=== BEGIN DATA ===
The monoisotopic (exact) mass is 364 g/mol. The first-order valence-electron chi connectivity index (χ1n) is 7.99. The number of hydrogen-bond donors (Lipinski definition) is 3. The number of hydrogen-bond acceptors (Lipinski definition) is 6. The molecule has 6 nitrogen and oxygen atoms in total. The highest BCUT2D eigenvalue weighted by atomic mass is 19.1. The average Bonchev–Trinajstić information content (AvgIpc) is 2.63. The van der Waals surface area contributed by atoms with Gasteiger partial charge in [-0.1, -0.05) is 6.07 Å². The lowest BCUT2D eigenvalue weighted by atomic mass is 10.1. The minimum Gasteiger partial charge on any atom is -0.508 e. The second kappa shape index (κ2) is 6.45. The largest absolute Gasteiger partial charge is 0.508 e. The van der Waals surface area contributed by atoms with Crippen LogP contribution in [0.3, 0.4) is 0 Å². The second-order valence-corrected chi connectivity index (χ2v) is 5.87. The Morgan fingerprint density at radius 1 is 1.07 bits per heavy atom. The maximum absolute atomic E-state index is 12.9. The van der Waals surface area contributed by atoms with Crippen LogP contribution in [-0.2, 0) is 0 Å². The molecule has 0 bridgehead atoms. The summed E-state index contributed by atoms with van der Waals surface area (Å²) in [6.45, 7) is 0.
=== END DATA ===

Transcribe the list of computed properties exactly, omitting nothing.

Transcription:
The monoisotopic (exact) mass is 364 g/mol. The first-order valence-electron chi connectivity index (χ1n) is 7.99. The number of hydrogen-bond donors (Lipinski definition) is 3. The number of hydrogen-bond acceptors (Lipinski definition) is 6. The molecule has 6 nitrogen and oxygen atoms in total. The highest BCUT2D eigenvalue weighted by atomic mass is 19.1. The average Bonchev–Trinajstić information content (AvgIpc) is 2.63. The van der Waals surface area contributed by atoms with Gasteiger partial charge in [-0.1, -0.05) is 6.07 Å². The lowest BCUT2D eigenvalue weighted by atomic mass is 10.1. The minimum Gasteiger partial charge on any atom is -0.508 e. The second kappa shape index (κ2) is 6.45. The largest absolute Gasteiger partial charge is 0.508 e. The van der Waals surface area contributed by atoms with Crippen LogP contribution in [0.3, 0.4) is 0 Å². The second-order valence-corrected chi connectivity index (χ2v) is 5.87. The Morgan fingerprint density at radius 1 is 1.07 bits per heavy atom. The maximum absolute atomic E-state index is 12.9. The van der Waals surface area contributed by atoms with Crippen LogP contribution in [-0.2, 0) is 0 Å². The molecule has 0 bridgehead atoms. The summed E-state index contributed by atoms with van der Waals surface area (Å²) in [6.45, 7) is 0.